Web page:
Designing Outdoor Spaces with Form and Function
Summer is here in full swing, and with it comes the desire to be outside. But for those of us seated in the traditional office workplace 40-plus hours a week, the opportunity to enjoy the outdoors is limited to weekends and evenings. Or is it?
A study by Ambius found that 35 percent of today’s office workers spend a maximum of 15 minutes outside, excluding commute time. Yet research shows that exposure to nature can be therapeutic to the individual and even beneficial to the bottom line. One study found that absences can be reduced by 10 percent by incorporating office designs that include views of nature and sufficient daylight. And another study found that by simply bringing plants indoors, an office’s productivity level can increase by as much as 15 percent.
So, if the benefits of biophilia are so great, why limit their potentials? By creating functional outdoor spaces, companies can leverage the benefits of nature while offering their employees an attractive workplace amenity.
Expand outdoor time with comfortable options
Designing an outdoor space conducive to collaboration and productivity is beneficial only if employees physically want to use it. As Miranda Jones, cofounder of Galanter & Jones, a San Francisco–based heated-outdoor-seating company, explained, “People spend an exorbitant amount of money on outdoor spaces, only for them to go unused because it is too cold to use the space.”
Galanter & Jones’s handmade outdoor seating options use between 750 and 1,500 watts of energy—comparable to a hairdryer—and plug into a standard 110-volt outlet. And by combating the cold while providing a relaxing experience, the product helps make the outdoors an enjoyable experience for a longer period of time. Jones explains that “depending on your location, our seating options can dramatically expand the time you can comfortably enjoy outdoor seating. And because our product uses radiant heating to warm the core, it doesn’t just keep you warm, it also offers therapeutic relief.”
Appease employees’ moral compass
A Nielsen report on sustainability initiatives found that more than half of all millennials are willing to pay extra for products that are environmentally friendly. So, when it comes time to furnish outdoor spaces, this same group values products that adhere to their personal moral compass. Choosing furniture created from recycled products is one way to oblige.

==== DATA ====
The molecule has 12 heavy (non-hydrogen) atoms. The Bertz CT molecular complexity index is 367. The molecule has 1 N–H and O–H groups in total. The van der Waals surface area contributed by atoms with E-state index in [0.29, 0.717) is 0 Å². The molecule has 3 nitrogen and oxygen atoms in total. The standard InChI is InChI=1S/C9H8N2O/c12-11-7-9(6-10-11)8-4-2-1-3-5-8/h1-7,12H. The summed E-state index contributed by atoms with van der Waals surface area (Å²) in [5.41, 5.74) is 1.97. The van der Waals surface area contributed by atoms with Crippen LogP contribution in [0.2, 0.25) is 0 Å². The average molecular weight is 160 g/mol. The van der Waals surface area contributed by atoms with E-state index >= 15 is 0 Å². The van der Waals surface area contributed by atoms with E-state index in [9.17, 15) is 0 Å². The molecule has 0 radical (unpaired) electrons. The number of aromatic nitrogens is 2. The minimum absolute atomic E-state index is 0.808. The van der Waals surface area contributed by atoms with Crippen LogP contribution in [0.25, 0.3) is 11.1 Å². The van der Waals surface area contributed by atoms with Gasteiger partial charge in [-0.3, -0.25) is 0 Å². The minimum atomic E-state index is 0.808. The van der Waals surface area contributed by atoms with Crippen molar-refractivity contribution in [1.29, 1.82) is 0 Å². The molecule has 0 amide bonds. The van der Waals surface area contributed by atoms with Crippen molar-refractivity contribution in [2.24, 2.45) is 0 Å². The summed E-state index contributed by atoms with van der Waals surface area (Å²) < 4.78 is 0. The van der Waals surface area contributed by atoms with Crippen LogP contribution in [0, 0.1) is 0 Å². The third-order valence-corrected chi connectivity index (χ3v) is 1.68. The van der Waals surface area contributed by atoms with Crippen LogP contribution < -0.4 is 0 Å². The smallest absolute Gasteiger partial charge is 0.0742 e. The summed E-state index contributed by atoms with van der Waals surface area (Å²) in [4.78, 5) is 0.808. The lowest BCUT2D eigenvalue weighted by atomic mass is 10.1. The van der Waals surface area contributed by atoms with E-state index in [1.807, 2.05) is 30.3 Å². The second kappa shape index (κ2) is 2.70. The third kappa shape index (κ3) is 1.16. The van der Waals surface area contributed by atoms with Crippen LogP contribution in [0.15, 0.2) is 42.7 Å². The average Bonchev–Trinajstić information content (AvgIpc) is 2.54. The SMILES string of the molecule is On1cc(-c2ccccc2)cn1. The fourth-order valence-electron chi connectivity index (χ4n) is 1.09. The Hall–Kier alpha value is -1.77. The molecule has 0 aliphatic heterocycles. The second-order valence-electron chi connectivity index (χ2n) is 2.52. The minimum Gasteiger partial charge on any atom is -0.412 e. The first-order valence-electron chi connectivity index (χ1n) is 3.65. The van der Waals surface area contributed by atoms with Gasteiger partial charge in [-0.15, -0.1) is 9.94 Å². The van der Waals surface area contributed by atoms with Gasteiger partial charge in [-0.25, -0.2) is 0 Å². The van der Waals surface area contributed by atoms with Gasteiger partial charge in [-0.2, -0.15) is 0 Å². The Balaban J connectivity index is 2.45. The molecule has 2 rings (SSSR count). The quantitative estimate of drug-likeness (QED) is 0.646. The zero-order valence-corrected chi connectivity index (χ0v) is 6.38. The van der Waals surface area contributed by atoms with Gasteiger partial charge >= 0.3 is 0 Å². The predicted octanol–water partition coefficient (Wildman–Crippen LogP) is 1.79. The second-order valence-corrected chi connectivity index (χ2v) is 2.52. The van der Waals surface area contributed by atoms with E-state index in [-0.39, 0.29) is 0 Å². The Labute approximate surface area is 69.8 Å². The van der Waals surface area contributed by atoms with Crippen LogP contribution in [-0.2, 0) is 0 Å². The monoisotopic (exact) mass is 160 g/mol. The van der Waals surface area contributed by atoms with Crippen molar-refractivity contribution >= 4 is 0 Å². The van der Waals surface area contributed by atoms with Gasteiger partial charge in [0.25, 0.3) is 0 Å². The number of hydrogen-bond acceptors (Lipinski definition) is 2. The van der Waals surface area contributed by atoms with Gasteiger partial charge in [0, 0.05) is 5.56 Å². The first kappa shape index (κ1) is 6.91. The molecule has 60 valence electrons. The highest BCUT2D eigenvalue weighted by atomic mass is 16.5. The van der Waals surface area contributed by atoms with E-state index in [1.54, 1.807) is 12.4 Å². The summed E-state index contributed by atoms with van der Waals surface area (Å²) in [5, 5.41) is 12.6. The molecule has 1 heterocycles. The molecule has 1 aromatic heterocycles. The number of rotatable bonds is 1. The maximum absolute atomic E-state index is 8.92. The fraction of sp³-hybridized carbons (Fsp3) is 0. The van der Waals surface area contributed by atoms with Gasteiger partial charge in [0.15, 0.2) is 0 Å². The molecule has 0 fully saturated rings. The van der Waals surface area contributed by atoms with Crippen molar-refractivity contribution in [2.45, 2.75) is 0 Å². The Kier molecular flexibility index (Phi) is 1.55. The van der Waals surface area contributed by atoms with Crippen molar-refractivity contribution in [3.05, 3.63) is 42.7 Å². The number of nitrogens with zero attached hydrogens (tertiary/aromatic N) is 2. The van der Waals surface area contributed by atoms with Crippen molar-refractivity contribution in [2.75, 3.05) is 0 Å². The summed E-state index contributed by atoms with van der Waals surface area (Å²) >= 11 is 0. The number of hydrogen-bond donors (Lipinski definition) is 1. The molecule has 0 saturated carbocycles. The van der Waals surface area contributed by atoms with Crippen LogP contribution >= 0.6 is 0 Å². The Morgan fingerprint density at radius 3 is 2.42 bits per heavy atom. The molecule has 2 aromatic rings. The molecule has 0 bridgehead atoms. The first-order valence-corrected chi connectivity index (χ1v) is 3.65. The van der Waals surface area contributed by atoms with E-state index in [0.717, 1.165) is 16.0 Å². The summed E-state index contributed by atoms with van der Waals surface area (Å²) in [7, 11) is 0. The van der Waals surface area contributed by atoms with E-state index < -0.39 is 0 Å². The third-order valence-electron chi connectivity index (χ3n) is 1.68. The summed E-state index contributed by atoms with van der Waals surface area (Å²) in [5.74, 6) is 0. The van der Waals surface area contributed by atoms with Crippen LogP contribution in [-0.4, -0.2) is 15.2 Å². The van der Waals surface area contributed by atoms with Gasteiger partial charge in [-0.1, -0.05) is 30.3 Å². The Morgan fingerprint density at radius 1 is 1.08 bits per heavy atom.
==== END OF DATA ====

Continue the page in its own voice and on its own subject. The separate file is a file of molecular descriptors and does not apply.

One example is YardBird, an outdoor seating company that makes its products from recycled materials. In fact, in 2017 the company incorporated more than 30,000 pounds of recycled materials into its products. YardBird offers an assortment of outdoor furniture options, from casual dining to outdoor sofas and armchairs.
Design for function
When designing an outdoor space, function is the most important element of consideration—assuming, of course, that the culture supports the mission of outdoor work. No matter how nice the space looks, if it doesn’t allow work to be done it simply won’t be used. In what has been named the world’s first outdoor coworking space, L.L. Bean’s Be An Outsider At Work is an innovative concept to allow workers to take full advantage of nature. The project—which began in New York City and expanded to Boston; Philadelphia; Madison, Wisconsin; and Freeport, Maine—included all of the necessities to be productive: outdoor Wi-Fi, charging stations, and loads of shade to keep workers comfortable throughout the day.
The coworking space features different areas conducive to a variety of tasks. There are glassed-off “conference rooms” for private meetings and group collaboration. A table with cycling desks allows workers to pair physical activity with heads-down individual work or teamwork. And individual desks and benches enable employees to switch up their positions throughout the day, offering not only a variety in scenery, but also the ability to physically move around.
As we design outdoor spaces for the workplace, incorporating elements such as physical comfort, values, and function make for a workplace that’s just as productive as it is appealing. As E. O. Wilson, author of Biophilia, shared in a L.L. Bean report, “Nature holds the key to our aesthetic, intellectual, cognitive, and even spiritual satisfaction.” Let’s embrace it, even at work.
Amanda Schneider is president of ThinkLab, the research division of Interior Design magazine. At ThinkLab, we combine Interior Design magazine’s incredible reach within the architecture and design community with proven market research techniques to uncover relevant trends and opportunities that connect back to brand and business goals in a thought-provoking, creative, and actionable way. Join in to know what’s next.